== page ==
Turner, Matthew (DNB00)
|←Turner, Joseph Mallord William||Dictionary of National Biography, 1885-1900, Volume 57
|Turner, Peter (1542-1614)→|
TURNER, MATTHEW (d. 1788?), chemist and freethinker, was a man of unusual attainments. ‘A good surgeon, a skilful anatomist, a practised chemist, a draughtsman, a classical scholar, and a ready wit, he formed one of a group of eminently intellectual men, who did much to foster a literary and artistic taste among the more educated classes at Liverpool’ (Meteyard, Life of Wedgwood, 1865, i. 300). In 1762, while residing at John Street in Liverpool, and practising as a surgeon, he was called on to attend Josiah Wedgwood [q. v.], and introduced him to Thomas Bentley (1731–1780) [q. v.] He afterwards supplied Wedgwood with ‘varnishes, fumigations, bronze powders, and other chemical appliances’ for his establishment at Burslem (ib. ii. 16, 80). He also introduced Joseph Priestley [q. v.] to the subject of chemistry in a series of lectures delivered at Warrington about 1765 (Rutt, Memoirs of Priestley, 1831, i. 76). He was one of the founders of the Liverpool Academy of Art in 1769, and in that year and afterwards, upon the two revivals of the academy in 1773 and 1783, he delivered lectures upon anatomy and the theory of forms (Hist. Soc. Lancashire and Cheshire, Proceedings and Papers, 1853–4, v. 147, vi. 71, 72).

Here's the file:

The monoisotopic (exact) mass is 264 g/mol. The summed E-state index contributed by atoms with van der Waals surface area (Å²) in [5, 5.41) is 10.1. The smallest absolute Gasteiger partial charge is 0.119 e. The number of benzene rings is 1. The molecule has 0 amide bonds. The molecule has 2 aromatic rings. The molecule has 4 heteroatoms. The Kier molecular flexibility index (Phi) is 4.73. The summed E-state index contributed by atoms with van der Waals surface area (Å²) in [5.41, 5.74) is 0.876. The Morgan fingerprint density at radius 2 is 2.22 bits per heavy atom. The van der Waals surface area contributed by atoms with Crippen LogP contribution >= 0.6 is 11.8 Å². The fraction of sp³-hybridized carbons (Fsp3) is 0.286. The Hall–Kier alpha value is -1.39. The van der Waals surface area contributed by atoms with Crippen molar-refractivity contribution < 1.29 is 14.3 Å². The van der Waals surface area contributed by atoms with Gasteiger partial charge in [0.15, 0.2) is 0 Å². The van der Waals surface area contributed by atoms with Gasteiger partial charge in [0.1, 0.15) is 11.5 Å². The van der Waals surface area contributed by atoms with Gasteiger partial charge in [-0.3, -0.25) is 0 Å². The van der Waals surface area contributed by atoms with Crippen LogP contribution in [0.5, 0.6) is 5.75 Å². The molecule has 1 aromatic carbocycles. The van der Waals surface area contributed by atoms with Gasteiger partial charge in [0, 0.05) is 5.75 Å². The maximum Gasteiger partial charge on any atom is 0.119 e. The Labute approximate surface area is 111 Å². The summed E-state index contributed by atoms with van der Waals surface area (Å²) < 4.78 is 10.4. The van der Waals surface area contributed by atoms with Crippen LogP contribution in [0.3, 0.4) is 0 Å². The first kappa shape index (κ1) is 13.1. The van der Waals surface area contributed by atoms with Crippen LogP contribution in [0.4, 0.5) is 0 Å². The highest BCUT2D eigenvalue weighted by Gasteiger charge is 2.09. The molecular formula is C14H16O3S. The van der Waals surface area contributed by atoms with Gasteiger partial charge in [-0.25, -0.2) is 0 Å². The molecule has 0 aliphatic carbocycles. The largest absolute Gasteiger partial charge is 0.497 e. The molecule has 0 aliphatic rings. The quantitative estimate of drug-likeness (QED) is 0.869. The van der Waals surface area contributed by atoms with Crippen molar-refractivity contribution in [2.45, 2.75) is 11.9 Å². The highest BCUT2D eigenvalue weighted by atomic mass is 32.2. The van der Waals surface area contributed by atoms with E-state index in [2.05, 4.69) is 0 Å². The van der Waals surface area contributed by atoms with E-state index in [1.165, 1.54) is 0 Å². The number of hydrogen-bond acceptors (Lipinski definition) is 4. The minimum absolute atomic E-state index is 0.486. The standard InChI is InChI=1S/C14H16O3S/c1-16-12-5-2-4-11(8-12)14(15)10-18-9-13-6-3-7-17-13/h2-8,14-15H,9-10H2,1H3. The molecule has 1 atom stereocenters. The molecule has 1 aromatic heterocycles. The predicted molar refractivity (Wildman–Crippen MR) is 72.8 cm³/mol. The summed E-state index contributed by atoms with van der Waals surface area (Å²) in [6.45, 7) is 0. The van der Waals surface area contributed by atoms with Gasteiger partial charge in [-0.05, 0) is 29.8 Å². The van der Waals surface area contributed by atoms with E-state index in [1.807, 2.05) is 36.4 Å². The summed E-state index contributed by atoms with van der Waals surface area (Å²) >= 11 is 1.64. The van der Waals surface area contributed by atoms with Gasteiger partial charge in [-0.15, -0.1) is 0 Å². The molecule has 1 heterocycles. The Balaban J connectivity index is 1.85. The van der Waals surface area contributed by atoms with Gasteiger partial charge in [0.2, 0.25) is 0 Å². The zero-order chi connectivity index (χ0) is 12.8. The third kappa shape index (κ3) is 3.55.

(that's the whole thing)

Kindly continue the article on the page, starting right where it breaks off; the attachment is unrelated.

Turner was a man of powerful and original mind. In politics he was not merely a whig, but a republican, and openly sympathised with the American colonies. He was also an atheist, and, though he did not venture to display his religious views with the same frankness, yet in 1782 he published ‘An Answer to Dr. Priestley's Letters to a Philosophical Unbeliever,’ London, 8vo, under the pseudonym of ‘William Hammon,’ in which he attacked Priestley's argument from design with considerable cogency. A new edition was published by Richard Carlile [q. v.] in 1826. Turner's attack drew from Priestley ‘Additional Letters to a Philosophical Unbeliever,’ 1782; 2nd edit. 1787. In 1787 Turner attested a codicil in the will of his friend John Wyke (ib. p. 75). His name does not appear in the Liverpool ‘Directory’ for 1790, so that it is possible he died between these two dates.[Authorities cited above; information kindly given by the Rev. A. Gordon.]